Jesus and the apostle Peter both tell us that God’s desire is for no one to perish apart from a relationship with Him through Jesus Christ (John 3:16-17; 2 Peter 3:9). 

The reason we need to Selah and ask that introspective question about our words or actions triggering our persecutor’s anger is because God will use our righteous response to persecution as a testimony. 

Jesus said our persecution should be because of Him, but He also told us that there would be a blessing in it (Matthew 5:11-12; Mark 13:13; Luke 21:17-19). And Paul tells us that this reward isn’t just a silver lining to a dark cloud, but a reward beyond compare (Romans 8:18). 

Asaph went to prayer when Israel was attacked, and that should be our first response too. 

But let’s Selah in that prayer to make sure we’re not the trigger, and then may our prayer be more for God’s eternal glory than it is for our temporary relief. 

If you’ve missed any of the messages in our series looking at the Selahs in the Psalms, you can access the full list by clicking here.

►► Would you please prayerfully consider supporting this ministry? ◀︎◀︎

Judging Like God

Listen to the podcast of this post by clicking on the player below, and you can also subscribe on AppleSpotify, or Audible.

I may have heard more confusion, bad preaching, and even heresy based on Psalm 82 than almost any other passage! Most of the confusion comes from just verses 1 and 6, but if we read the entire psalm, I think confusions are quickly cleared up.

The biggest point of confusion is the use of the word “gods.” The Hebrew language doesn’t have capital and lowercase letters like we do. So the word God (with or without a capital “G”) is the same Hebrew word—el (singular) or elohiym (plural)—which means mighty One or mighty ones. Humans can be mighty ones, but only Yahweh is the Mighty One. 

Further adding to the confusion for some people is that Yahweh God is sometimes referred to in the plural in Hebrew: elohiym. This is understandable because we believe God is Three-in-One. Not three gods, but one God in three Persons. 

Bible translators have to use context clues to determine whether the biblical authors are referring to Yahweh or a pretend deity. Thankfully, English Bible translators have helped us out:

  • when the Hebrew word is Yahweh, most Bibles print it LORD 
  • when the Mighty One is implied in the text it’s God (with a capital “G”), and when it’s just a mighty person it’s typed god/gods (with lowercase a “g”).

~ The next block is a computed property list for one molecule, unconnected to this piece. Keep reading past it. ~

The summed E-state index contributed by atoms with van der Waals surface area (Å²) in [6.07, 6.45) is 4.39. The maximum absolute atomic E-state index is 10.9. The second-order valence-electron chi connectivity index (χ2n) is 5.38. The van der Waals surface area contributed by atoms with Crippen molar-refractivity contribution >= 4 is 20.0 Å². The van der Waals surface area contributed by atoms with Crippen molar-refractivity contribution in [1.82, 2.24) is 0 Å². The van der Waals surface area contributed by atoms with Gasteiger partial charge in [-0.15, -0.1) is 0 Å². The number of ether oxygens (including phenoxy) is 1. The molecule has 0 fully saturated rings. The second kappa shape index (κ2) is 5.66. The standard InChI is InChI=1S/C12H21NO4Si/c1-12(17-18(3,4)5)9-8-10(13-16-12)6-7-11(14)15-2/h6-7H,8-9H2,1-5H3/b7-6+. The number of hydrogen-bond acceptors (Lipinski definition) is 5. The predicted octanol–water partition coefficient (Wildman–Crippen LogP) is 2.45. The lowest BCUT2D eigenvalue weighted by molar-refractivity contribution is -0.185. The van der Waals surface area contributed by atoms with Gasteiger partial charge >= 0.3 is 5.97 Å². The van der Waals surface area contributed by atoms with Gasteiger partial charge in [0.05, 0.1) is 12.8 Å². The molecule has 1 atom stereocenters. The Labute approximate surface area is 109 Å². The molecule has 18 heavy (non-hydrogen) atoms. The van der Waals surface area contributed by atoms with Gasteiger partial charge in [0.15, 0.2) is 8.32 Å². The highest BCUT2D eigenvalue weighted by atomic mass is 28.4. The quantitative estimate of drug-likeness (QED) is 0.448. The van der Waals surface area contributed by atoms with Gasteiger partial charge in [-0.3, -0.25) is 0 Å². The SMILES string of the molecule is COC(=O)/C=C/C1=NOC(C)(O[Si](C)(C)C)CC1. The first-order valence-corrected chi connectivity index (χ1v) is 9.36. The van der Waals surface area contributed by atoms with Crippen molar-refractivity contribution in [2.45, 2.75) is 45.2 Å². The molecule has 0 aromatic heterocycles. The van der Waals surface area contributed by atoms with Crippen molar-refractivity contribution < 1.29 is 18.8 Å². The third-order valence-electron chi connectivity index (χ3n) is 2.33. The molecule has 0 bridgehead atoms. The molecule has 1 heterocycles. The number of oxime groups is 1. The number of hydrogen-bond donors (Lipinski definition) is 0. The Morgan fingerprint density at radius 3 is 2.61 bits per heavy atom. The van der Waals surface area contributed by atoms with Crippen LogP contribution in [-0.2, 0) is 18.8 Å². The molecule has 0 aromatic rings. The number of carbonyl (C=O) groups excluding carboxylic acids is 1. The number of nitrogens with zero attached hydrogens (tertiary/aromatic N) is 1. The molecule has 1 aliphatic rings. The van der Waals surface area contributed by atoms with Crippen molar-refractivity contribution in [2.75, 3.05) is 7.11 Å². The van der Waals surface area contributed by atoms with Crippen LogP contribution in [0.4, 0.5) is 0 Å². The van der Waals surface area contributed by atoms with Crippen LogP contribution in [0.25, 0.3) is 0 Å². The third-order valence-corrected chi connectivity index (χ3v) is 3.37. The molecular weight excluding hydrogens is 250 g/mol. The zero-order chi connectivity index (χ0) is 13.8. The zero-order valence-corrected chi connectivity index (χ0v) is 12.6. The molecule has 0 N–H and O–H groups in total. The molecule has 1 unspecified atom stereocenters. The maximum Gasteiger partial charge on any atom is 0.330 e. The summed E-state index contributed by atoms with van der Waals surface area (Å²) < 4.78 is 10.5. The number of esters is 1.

• the NIV translators really helped us in Psalm 82 by designating the false deities in quotation marks (“gods”), almost as if they’re saying “the so-called gods.” 

When we were looking at the Selah in Psalm 81, I pointed out the importance of remembering that context is king. Clearly, from the context in Psalm 82, these are false gods (lowercase “g” and inside quotation marks).  

Asaph only speaks in the first and last verses of this psalm, but notice his commentary that “God presides…He gives judgment.” As in, God gets the final and decisive word. In fact, God does the most speaking in this psalm (in verses 2-7). God indicts wicked people for…

  • defending the unjust 
  • showing partiality to the wicked 
  • knowing nothing, understanding  nothing, walking around in darkness 
  • and notes “you will die like mere men” 

Now notice what the Selah pause connects. This is a pause for us to contrast two things: the righteous way and the wicked way. Or maybe we could say the contrast is between the way of the righteous Mighty One and His followers, and the way of wicked mighty ones. 

The Selah really begs an important question, “How long will your pride keep you doing these wicked things?” Notice what God calls on people to do in opposition to what the wicked are doing:

  • the wicked defend the unjust vs. the righteous are to defend the weak and fatherless 
  • the wicked show partiality to the wicked vs. the righteous maintain the rights of the poor and oppressed 
  • the wicked are concerned only about themselves vs. the righteous rescue the weak and needy from the hand of the wicked 

The Selah is intended to prompt us to ask ourselves: “Which are we? What am I doing or not doing?”